Ten years ago, I was sixteen. A junior in high school. School had started recently enough that everything still felt new. Like most other days, I woke up at 6 a.m., showered, and went downstairs with wet hair to eat breakfast. I’d already gotten dressed in a long-sleeved pink shirt and flared, faded jeans with a few pastel pink, blue, and white stars embroidered on them. I would be wearing white sneakers.
September 11, 2001 is one of the few days in my life from which I recall my outfit. I don’t even know why; it had no relevance to anything. I know it was still dark out, that my parents were sitting in the living room watching the news, and that my mom said, sarcastically, “God, why don’t they just blow up the whole country?” At that point, I still hadn’t put two and two together. Was there a bomb? Was that why the towers were falling? When I realized a plane had crashed into the World Trade Center, I figured it was a freak accident. A pilot with a heart attack, some sort of horrible engine mishap, something sad and devastating but not sinister. Terrorism never even occurred to me, the sixteen-year-old who hadn’t even known what the World Trade Center was.
In the carpool to school, we listened to the news on the radio. They talked about the Pentagon, about the plane that was headed there and crashed. In first period, aerobics class, we didn’t have a TV but we spent the class period discussing what was happening. Some people hadn’t heard yet, busy in the rush of getting up, getting ready, and getting to class. In second period – AP U.S. History – we stared, agape, at the TV for an hour. I always felt out of place in that class, as it was full of intellectuals who made me feel inadequate, but that day we were all on the same page. In my math class, it was barely touched upon. We went through the motions as normal and I kept wondering how that could be when so many people’s lives were in the process of falling apart. The TV stayed on in Spanish class. That’s where my memory of the day cuts off, for some reason. I remember the evening, heading home to sync up with the rest of the internet about what had transpired.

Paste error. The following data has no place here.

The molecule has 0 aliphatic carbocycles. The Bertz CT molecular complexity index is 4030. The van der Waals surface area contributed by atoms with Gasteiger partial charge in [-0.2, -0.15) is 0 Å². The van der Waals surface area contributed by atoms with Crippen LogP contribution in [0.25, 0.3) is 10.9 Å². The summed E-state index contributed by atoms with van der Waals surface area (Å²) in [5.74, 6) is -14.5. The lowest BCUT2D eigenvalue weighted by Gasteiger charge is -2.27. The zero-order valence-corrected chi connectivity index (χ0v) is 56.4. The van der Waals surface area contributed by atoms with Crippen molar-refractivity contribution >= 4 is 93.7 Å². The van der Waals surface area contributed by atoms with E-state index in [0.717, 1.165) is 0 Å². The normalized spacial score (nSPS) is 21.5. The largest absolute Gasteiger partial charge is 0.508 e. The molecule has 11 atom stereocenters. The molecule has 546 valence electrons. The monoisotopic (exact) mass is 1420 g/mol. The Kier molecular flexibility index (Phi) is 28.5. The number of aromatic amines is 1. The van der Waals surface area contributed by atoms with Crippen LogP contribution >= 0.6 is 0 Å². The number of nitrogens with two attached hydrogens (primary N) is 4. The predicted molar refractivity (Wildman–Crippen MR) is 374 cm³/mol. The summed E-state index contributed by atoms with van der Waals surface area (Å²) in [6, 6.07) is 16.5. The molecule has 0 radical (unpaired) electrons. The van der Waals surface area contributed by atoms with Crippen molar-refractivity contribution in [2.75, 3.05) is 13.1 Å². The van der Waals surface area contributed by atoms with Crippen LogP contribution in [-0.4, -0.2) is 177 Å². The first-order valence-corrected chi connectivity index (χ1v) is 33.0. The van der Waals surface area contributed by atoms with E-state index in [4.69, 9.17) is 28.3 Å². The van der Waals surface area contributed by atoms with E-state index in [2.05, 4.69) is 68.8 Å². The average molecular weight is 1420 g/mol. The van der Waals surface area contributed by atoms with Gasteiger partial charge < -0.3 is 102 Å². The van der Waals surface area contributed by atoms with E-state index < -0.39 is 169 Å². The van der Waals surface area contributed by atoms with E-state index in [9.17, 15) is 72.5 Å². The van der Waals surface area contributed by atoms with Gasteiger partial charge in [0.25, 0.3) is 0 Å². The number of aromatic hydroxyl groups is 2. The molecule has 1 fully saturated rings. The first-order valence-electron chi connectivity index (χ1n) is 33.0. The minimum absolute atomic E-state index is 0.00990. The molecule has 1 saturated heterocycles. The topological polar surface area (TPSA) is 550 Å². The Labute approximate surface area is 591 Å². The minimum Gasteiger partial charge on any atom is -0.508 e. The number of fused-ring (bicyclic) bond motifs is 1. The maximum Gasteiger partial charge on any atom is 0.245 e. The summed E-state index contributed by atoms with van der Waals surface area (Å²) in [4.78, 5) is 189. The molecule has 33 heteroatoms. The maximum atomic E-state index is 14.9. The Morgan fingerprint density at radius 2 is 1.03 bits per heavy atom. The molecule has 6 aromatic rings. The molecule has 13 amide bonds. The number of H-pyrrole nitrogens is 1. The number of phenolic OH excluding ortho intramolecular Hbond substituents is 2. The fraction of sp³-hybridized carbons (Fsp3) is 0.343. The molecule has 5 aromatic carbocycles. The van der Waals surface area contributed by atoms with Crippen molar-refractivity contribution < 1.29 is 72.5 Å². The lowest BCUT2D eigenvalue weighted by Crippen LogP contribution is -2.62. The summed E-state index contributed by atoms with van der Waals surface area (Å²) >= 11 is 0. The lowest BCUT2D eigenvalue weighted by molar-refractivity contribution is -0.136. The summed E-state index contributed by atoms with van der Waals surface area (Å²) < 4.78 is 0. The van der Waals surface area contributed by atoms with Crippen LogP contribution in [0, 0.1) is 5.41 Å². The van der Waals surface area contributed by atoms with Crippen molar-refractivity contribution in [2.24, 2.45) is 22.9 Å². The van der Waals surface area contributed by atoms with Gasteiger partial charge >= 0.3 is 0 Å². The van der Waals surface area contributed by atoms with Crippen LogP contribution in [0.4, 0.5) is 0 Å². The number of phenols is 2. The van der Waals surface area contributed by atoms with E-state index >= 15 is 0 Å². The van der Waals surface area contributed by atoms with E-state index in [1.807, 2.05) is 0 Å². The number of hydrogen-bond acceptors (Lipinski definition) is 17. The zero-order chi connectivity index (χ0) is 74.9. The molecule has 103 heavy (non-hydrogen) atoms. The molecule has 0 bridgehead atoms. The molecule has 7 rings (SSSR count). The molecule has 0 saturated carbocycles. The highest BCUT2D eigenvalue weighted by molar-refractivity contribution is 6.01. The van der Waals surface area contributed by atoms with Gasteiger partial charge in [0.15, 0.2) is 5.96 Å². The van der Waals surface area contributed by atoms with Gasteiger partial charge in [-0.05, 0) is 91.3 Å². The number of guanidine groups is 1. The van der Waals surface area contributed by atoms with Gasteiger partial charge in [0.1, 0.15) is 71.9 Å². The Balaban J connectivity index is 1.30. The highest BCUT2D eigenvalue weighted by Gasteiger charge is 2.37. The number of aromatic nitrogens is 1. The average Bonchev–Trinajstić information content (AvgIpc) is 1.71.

I remember all of this, yet I feel like it’s not my story. At the time, I knew one person living in New York. She wasn’t near the Towers. I didn’t spend the day fearing for my loved ones, nor was I involved. I’ve never been to New York City so I didn’t lose a landmark.
It isn’t part of my story, but it did impact the way I saw the world. At sixteen, I was still naive. I was horrified – I shed a few tears watching the footage and I worried that the next attack would be in Seattle – but I wasn’t deeply impacted. I didn’t, and still don’t, label myself as patriotic. September 11th, 2001 was probably one of the first times I paid attention to what was happening in the world, and so I came to know the world as a scary place. I hear a lot of people say they’d never thought something like this could happen; for me, I hadn’t yet formed opinions on the world, and when 9/11 happened I figured that’s just how the world was.
And now, ten years later, I still don’t know what to say. I know that I roll my eyes a little at the slew of “NEVER FORGET”s because how could anyone forget? You don’t have to remind us not to. I know that I cried almost every morning this week, thanks to NPR’s stories of people who lost loved ones on 9/11. I know that I cannot imagine what people went through that day, and I know that I’m grateful for it. I know that while I despise terrorism and am deeply saddened by the events of September 11th, it has not made me a xenophobe and I am not accepting of people who are.
In ten years, I don’t know how much has changed. We still fear attacks, as evidenced by all the new security measures of the past few years. We are still on guard. The world is still a scary place.
But it’s also a good place; the heroism present on September 11th is evidence of that. Today my thoughts are with the loved ones of everyone who was lost on 9/11. I wish you all peace.